School Maintenance and Operations Report
- By Ellen Kollie
- November 1st, 2008
Anyone who does it knows that keeping a school in running condition is not an easy task. Multiply that by the number of schools in a district, and the job is that much more difficult. Here is a look at some districts’ custodial and maintenance standards in the categories of cleaning types and frequencies; work schedules and work order procedures; staffing, training, and supervision; and inspections and necessary licensing.
Cleaning Types and Frequencies
In this first category, there is no right or wrong approach. Rather, it is about what best fits your district in terms of consistency and economy.
“I started managing the custodial function in April 2007,” begins Keith Webb, director of Plant Services for Newport News Public Schools in Virginia. “I researched industry staffing norms and determined that I had more people than I should have to economically clean my buildings, so through attrition, I downsized the custodial staff.”
At the same time, Webb spent $500,000 on new equipment. “Given that there had not been a major investment in equipment for a number of years,” he says, “from our point of view, everything is state of the art. We moved from mops and buckets to scrubbers, large area extractors, and backpack vacuums. None of this equipment can be deemed cutting edge, but if you don’t have it, you can tell a real difference.” As a result, he is finding that his staff is cleaning more efficiently and effectively.
Webb’s district of 31,700 students in 34 schools uses zone cleaning but is researching using team cleaning in its larger schools. “I’ve also hired a training coordinator to retrain the entire staff so that we have one consistent, effective way of cleaning, instead of having 241 different ways of cleaning,” he says. “And I have just tasked her with investigating buying steam equipment.”
As you can imagine, Webb’s custodial staff was nervous when they first heard that positions would be eliminated. “I don’t believe they believed me when I said I wasn’t going to lay anyone off,” he says. “However, I felt confident that I could do so painlessly. I talked up the new equipment, which they were desirous of. With the trainer, we’re providing leadership training in the schools — training our custodians to be more professional to impart a sense that they’re more than mop pushers. And they are. My management style is to depend on other people to manage. If I’m going to empower them to be lead custodians, they have to have the tools, authority, and support that leaders have. This has been received well by both the custodians and building administrators.”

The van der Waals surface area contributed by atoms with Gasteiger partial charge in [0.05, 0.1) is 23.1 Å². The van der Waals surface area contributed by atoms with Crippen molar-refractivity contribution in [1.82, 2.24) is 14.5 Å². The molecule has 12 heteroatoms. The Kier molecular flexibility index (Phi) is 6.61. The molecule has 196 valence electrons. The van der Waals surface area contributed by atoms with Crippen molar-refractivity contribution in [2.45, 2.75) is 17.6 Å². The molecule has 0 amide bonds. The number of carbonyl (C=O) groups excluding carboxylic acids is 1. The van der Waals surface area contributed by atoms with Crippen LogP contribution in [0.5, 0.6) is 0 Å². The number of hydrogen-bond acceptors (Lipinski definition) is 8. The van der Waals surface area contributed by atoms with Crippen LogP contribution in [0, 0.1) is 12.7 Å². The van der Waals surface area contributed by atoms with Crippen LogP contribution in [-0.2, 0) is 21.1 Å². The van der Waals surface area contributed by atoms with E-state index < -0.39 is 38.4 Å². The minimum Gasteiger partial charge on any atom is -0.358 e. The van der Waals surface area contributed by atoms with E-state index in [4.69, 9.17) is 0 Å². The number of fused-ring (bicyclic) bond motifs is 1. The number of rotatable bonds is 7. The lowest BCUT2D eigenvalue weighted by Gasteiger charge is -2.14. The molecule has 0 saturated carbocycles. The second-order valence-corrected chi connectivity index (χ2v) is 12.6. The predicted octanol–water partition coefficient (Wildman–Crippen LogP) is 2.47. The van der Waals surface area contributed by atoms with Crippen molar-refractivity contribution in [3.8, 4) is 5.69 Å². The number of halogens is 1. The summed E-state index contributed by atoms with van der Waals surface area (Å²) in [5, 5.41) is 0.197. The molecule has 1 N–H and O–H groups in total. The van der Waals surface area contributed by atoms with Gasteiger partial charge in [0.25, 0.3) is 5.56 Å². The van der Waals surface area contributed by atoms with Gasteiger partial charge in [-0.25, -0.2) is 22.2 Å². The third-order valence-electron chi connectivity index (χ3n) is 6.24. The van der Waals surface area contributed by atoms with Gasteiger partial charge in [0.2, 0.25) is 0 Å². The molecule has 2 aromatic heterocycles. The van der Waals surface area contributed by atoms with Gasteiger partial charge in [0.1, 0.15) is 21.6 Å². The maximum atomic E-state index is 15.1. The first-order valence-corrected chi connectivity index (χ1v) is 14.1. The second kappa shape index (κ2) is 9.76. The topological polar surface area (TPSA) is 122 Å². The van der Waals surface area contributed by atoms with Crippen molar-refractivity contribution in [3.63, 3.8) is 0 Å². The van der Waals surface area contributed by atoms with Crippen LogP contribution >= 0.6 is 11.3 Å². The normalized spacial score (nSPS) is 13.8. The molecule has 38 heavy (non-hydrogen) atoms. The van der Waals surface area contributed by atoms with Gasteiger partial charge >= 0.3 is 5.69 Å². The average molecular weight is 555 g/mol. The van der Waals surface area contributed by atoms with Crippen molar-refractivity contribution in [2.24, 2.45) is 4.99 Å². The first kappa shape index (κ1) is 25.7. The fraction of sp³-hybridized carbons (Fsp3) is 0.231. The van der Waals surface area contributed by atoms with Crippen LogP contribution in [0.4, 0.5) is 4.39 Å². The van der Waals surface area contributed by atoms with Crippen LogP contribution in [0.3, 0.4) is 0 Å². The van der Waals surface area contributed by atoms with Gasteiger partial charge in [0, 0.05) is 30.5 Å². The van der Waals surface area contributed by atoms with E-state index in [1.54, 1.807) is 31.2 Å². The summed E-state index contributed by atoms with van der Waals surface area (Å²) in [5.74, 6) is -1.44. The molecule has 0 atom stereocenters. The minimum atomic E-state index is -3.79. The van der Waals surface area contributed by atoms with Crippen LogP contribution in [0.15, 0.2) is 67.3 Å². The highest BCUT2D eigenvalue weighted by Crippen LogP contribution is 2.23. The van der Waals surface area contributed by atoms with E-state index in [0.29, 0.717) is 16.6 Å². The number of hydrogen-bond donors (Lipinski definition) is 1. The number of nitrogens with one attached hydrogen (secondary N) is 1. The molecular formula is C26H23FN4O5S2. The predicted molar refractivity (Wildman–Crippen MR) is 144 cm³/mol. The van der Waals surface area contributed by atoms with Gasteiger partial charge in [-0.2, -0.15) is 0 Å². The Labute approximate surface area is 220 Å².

While Webb investigates team cleaning, Frisco ISD in Texas is successfully using it, with one custodian per 20,000 sq. ft. in the elementary schools. “This way, we can do the type of cleaning we’d like in all our schools,” says Mohamed Mohamed, director of Custodial Services for this district with 30,761 students in 43 schools. He is doing two things to help custodians be effective. The first is that he’s replacing carpet with a hard rubber surface, which is curtailing staffing levels and freeing existing staff to do other things.
The second thing Mohamed is doing is using more green products, now employing green air freshener, window cleaner, and degreaser. He is also excited about a new steam machine that converts hot water to steam and is used to clean floors, locker rooms, restrooms, and more, killing bacteria without the use of chemicals.
Timothy J. O'Malley, CFM, CPSI, principal of The O’Malley Group in Phoenix, which does project management, transportation, and consultation for small- to medium-sized K-12 school districts and nonprofits in Arizona, is seeing more layered cleaning than team cleaning occurring in his state. “Custodians are cleaning 20 to 50 ft. outside the building in the morning and again after lunch,” he says. “They’re keeping dirt out in the first place, and cleaning in layers as they move into the schools — from the entrance way to hallways to the cafeteria. Offices and classrooms are done on a skip-cleaning basis. Teachers put their garbage in the hallway every night and are generally taking a more active role in cleaning.”
O’Malley is also seeing a trend toward better carpet cleaning in that it’s being outsourced once or twice a year to high-quality professional carpet cleaners. “It doesn’t cost that much to outsource it when you look at the cost of the carpet machine,” he notes. “It isn’t that the custodians can’t do it, but that their resources are better used elsewhere.”
Work Schedules and Work-Order Procedures
What’s state of the industry in this category is using Computer Maintenance Management Software (CMMS), which really isn’t new at all. It seems, though, that districts prefer a Web-based system to an in-house system.